Cameraman based in Edinburgh, employed by ITN, working for ITV's Good Morning Britain covering stories all over the UK and the world. War Zones, World Cups, Royal Tours and many other less exciting assignments, like interviewing current and ex Prime Ministers have kept me busy over the years working in Breakfast Television since GMTV came on the scene back in '93 and regional TV before that. In 2009 I began to record what it is like to work, the often strange and long hours needed to bring the hard news, human interest and fluffy fun to the UK's TV screens in the morning, mostly broadcasting live.

Sunday, 25 January 2009

Yeah mon it's Jamaica!

I only ever seem to see airport hotels in the dark. This morning was no exception. I walked to the South Terminal to join all the other red eyed travellers either about to jet off to exotic locations or arriving from long haul flights from the other side of the globe. Airports ooze excitement and anticipation with a drizzle of stress to make them unique places. I love them. 

The main thing I needed to do was to get my carnet signed and stamped at Customs. This is a document that lists in great detail the equipment that is to. be taken out of the country and will be brought back. If it is in anyway not filled in correctly or any of the kit listed does not come back into the UK the company can lose a lot of dosh because a bond is lodged depending upon the value of the equipment. I am taking a different lens with me that is not listed but there is a place on the carnet for special remarks etc’. I wrote on the document the change giving the serial number of the lens I am taking. The Customs Officer said that strictly speaking it wasn’t possible to do that but it would not be a problem in the UK. However, he did say that US customs may view it differently. If they do I will be a bit pissed off to say the least because all we will be doing is transiting through Miami in our return trip. The annoying thing is that all our stuff has to go through US Customs even although all we will effectively doing is changing aircraft. Fingers crossed that they don’t get to anal about it as they sometimes can.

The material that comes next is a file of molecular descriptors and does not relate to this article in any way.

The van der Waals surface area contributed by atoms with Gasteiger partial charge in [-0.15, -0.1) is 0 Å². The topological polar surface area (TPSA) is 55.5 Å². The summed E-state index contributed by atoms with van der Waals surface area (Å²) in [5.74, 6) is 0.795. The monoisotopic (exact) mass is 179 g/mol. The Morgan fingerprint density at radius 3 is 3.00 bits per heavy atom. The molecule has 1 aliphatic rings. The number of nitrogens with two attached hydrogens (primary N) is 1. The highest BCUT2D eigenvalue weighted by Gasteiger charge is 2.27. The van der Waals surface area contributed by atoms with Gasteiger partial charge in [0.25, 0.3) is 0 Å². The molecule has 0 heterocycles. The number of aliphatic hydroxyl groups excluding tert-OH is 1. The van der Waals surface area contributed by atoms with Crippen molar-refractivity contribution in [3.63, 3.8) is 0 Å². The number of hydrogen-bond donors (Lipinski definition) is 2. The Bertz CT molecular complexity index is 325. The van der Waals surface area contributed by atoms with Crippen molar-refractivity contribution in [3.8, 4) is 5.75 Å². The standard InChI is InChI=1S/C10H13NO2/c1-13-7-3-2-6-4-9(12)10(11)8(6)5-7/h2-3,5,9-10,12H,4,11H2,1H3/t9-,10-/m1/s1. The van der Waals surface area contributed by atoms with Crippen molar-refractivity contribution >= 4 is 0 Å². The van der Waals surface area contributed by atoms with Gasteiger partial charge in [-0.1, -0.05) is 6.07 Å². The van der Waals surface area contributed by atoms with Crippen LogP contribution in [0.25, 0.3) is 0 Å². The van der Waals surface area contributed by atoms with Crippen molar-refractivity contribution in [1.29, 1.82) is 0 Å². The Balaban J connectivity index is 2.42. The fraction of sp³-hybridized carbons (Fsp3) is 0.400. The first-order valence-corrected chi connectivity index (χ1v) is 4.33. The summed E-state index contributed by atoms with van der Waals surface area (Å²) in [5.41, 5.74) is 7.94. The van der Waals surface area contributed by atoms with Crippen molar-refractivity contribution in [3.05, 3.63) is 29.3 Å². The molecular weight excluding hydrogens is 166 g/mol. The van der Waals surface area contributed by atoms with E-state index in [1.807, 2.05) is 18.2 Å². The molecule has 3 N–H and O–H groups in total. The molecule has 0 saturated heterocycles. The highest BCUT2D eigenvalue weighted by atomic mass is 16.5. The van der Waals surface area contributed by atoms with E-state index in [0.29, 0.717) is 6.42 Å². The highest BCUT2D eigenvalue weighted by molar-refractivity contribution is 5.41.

With the Carnet stamped we started to wander over to the check in area. A very nice lady who had been behind me during the Customs thing came running up to me and handed me my passport that I had left beside the Customs counter. Doh!!

The was a possibility that we could get a bit of an upgrade from our seats up the back to bigger seats nearer the front. The lady and her colleague at the check in were very nice and had a look but sadly all the good seats had been booked and paid for. She said that there were a couple of Premium Economy seats that had not yet been confirmed. We’d find out at the gate. By the time we got to the gate they were confirmed. So it was up the back for us. At least we got seats at an exit and a fast track through security.